McKeesport Area students get tasty lessons on Johnny Appleseed
McKeesport Area elementary students made applesauce, hats and other crafts as part of learning about an American folk hero on Wednesday.
John Chapman, known as the pioneer farmer Johnny Appleseed, was born in Leominster, Mass., on Sept. 26, 1774.
He introduced apple trees to large parts of Pennsylvania, Ohio, Indiana and Illinois, among other areas. He made his last trip back to Ohio in 1842 after spending 50 years walking throughout the countryside.
Kindergartners at Francis McClure Primary and Centennial Elementary schools worked with apples in math, science and other common core classes to celebrate Appleseed's birthday. Students in each school made applesauce.
“I do love applesauce because it makes my tummy yummy,” said Centennial student Kaylee Moon, 5.
“I made a pot and I was wearing it,” said Centennial student Karmna Howell, 5. “I didn't put anything in my hat. (I learned) you can make applesauce and apple juice. They're good. It's cool.”
“Johnny Appleseed wore a pot because he didn't have a hat,” Centennial teacher Paulena Batis explained. “It was just like an apple explosion today. These are the best kids. They definitely really enjoyed it. It went really well.”
Students like Centennial kindergartner Jacob Latino were excited to watch the Disney short film based on Johnny Appleseed.
“I don't want to miss the movie,” Jacob said. “When I first got here we squashed applesauce into little pieces. (Apples are) the best stuff ever. They're juicy and I like them.”
“They're very engaged. They really enjoyed it,” Centennial teacher Karen Hronec said. “Some of us are going to continue Thursday and Friday and make a week-long event.”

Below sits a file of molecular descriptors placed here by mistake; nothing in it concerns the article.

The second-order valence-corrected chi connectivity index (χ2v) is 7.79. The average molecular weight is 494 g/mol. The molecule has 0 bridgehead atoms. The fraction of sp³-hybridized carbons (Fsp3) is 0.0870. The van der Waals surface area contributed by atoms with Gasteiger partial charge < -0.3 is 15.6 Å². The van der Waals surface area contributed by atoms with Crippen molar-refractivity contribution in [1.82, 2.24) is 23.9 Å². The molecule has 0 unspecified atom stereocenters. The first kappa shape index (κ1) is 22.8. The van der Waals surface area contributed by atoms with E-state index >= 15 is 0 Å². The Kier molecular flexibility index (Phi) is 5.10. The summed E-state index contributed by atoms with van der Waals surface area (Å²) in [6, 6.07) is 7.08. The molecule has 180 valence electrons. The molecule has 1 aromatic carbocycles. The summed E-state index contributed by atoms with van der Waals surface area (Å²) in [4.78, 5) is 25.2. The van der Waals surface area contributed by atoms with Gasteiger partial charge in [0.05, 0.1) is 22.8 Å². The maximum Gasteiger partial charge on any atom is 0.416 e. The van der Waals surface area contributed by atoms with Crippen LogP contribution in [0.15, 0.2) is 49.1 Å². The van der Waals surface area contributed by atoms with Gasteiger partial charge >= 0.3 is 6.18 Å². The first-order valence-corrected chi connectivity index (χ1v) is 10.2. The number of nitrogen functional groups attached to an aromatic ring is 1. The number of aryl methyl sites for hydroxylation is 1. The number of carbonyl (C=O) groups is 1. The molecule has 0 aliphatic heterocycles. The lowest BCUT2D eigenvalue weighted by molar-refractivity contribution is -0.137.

“We tasted various kinds of apples and graphed the results of which ones we liked the best,” Francis McClure teacher Tamara Ekis said. “The kids really enjoyed it. They were very receptive. We found the star in the apple and used paint to stamp it, and then used our sight words to write about the stamp we made.”
“It's hands-on learning so they're very excited to be doing those different things and moving around the room,” Francis McClure principal Tom Knight said. “The kids actually helped use some plastic knives to cut up the apples and measured out what they needed for the different ingredients. I think giving them the real-life opportunity to experience things is definitely something we're looking to do.”
McKeesport Area first-graders will have their celebration on Friday.
Francis McClure first-grade teacher Kelly McCloskey said students will rotate through seven stations and participate in activities similar to those the kindergartners experienced.
Michael DiVittorio is a staff writer for Trib Total Media. He can be reached at 412-664-9161, ext. 1965, or firstname.lastname@example.org.
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